How Founder “Vesting” Really Works


Vesting is the process whereby a recipient of equity earns the equity, or the right to purchase it in the case of options, over time. As I mentioned in my last post, the typical schedule is 4 years with a 1-year cliff.

But if a founder doesn’t actually own the equity on day one, how are decisions made? Well, the trick is that a founder actually does own the equity on day one, but the shares are technically “unvested,” or subject to a “repurchase” schedule.

Example – Ann and Barbara each purchase 5,000,000 shares of Newco on day one. The shares have value, but only a nominal value (usually par value – say $.0001), so they each pay $500 to the company. Ann and Barbara now own those shares from day one, but they also know that it is best practice to subject those shares to repurchase so that if one of them leaves, the company can recover some or all of the shares, depending on how long the founder was at the company.

Thus, they enter into a Restricted Stock Purchase Agreement (RSPA) which gives the company the right to repurchase some or all of the shares, at the same purchase price ($.0001), if the founder leaves before the shares are released from the company’s repurchase right.

When are they released? You guessed it – monthly over 4 years with a 1-year cliff. So if Ann leaves after 11 months, the company writes her a check for $500 and repurchases all of her 5,000,000 shares. If Ann leaves on the 1st day of year two, then ¼ or 1,250,000 of her shares would have been released from the repurchase schedule, and the company would only be entitled to repurchase 3,750,000 from her for $375.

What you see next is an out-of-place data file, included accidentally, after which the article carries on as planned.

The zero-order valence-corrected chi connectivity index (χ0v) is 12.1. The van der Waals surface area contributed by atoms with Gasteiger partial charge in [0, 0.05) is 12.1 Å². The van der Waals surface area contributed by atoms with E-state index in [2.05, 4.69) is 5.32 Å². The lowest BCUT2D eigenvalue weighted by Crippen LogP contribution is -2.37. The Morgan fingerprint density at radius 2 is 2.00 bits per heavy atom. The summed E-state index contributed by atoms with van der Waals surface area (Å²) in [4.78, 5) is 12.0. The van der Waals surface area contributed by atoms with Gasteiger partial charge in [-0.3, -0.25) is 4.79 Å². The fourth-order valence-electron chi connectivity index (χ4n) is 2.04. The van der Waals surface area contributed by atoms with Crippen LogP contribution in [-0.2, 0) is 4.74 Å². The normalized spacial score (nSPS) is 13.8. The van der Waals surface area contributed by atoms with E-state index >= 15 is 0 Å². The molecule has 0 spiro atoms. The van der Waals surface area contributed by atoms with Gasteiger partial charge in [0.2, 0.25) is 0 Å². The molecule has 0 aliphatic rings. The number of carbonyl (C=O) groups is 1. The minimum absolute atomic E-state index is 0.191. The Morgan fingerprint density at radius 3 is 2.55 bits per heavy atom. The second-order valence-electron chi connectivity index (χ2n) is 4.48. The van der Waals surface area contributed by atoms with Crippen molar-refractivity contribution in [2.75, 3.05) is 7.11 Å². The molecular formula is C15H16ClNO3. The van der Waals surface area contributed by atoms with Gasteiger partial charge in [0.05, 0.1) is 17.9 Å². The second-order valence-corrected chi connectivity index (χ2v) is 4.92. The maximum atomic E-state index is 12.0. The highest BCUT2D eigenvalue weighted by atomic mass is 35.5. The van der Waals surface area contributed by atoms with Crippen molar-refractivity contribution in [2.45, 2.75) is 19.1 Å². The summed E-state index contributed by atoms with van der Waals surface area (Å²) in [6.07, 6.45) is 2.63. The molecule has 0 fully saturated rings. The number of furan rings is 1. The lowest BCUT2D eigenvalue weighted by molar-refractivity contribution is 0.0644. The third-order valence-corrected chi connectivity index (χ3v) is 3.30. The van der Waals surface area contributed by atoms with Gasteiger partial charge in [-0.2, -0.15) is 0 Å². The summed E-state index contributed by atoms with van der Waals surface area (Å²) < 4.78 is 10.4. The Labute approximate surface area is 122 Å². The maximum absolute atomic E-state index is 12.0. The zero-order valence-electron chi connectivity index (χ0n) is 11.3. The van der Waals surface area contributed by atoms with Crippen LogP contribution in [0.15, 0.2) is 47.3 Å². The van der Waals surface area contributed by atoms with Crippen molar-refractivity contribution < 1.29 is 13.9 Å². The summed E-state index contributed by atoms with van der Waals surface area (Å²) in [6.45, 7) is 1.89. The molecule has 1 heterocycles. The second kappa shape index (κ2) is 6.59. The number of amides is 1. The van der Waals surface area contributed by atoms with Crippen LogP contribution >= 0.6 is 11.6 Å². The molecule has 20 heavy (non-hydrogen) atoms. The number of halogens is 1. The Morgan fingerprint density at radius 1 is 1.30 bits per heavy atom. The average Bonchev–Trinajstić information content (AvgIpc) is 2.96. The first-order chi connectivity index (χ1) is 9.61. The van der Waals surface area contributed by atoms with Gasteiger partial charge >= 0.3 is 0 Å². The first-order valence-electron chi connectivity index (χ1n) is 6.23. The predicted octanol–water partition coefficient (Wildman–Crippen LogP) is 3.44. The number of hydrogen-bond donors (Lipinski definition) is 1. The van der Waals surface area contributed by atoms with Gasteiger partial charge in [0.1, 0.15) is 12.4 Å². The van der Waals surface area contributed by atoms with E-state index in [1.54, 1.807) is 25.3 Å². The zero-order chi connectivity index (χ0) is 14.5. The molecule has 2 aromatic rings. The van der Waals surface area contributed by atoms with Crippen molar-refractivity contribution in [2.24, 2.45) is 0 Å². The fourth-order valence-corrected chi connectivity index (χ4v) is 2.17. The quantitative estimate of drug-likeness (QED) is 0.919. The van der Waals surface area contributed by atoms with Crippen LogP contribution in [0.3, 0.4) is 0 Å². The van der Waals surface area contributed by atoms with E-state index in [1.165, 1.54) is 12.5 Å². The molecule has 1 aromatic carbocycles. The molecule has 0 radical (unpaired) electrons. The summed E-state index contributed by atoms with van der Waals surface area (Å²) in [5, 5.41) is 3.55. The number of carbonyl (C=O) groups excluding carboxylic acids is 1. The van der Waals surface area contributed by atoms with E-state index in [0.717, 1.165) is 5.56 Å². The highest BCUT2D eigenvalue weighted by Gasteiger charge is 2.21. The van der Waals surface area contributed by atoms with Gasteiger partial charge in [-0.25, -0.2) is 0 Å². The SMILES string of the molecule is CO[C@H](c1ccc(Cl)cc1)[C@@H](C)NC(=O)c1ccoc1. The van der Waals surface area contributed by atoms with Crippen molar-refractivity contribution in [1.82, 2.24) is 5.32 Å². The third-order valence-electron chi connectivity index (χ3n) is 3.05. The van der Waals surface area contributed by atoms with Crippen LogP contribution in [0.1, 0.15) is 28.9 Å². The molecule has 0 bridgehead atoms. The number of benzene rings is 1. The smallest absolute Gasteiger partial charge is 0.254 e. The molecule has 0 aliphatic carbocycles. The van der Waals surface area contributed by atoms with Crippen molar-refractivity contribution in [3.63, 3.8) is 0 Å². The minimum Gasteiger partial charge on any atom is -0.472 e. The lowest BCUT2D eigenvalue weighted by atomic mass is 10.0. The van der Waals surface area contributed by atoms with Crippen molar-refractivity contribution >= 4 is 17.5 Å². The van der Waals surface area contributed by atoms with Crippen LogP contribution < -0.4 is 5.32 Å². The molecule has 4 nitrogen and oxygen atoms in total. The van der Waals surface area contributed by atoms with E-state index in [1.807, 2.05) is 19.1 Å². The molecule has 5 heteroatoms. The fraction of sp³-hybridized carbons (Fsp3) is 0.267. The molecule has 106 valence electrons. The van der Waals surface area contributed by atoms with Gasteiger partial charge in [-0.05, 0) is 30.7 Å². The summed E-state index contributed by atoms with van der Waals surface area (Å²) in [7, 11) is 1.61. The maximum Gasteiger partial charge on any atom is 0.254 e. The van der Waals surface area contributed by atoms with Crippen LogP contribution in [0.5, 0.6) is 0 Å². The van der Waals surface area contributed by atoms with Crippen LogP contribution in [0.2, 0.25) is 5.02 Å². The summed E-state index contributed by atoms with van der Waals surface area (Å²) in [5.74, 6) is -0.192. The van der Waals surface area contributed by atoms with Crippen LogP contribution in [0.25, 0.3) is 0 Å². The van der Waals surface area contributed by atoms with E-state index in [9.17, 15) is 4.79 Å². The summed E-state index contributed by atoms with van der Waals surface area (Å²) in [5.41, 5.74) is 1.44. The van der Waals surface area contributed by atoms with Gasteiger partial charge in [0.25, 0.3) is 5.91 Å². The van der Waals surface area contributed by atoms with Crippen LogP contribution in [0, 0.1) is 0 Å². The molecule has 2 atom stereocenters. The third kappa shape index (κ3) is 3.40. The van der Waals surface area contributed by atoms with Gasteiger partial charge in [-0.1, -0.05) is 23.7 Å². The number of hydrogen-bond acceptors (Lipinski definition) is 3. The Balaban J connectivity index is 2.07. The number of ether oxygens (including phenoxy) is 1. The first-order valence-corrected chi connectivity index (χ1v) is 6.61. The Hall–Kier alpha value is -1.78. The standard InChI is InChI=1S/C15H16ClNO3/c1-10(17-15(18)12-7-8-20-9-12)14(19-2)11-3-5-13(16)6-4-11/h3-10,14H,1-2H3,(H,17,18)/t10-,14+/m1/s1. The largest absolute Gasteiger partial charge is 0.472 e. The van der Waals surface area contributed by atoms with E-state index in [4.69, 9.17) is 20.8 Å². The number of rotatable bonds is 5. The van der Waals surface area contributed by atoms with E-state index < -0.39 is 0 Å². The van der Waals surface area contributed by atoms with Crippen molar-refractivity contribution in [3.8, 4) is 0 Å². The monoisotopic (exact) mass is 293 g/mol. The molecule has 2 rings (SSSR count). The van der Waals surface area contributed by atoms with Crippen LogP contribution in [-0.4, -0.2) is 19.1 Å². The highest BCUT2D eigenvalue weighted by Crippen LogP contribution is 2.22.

The concept of “unvested” shares works the exact same way – the company would have the right to repurchase whatever shares are “unvested”. You’ll see both “unvested” and “release schedule” used to describe the scenario above, but the docs and intent are the same.

To summarize – founders buy their shares for some nominal price on day one, and the company retains a right to repurchase shares that are not yet released, or not yet vested. The number of shares subject to this right diminishes over time until the founder owns all shares outright, with no further company repurchase right. On the other hand, employees and service providers generally receive options or the right to buy shares in the future – and that right vests over time. Those shares are not actually owned until they are exercised.

Restricted stock subject to a repurchase right is an elegant way for founders to own their shares from day one and ensure that the company’s equity is protected.

About the Author
Kevin Vela

Kevin is the managing partner at Vela Wood. He focuses his practice in the areas of M&A, venture financing, fund representation, and gaming law.

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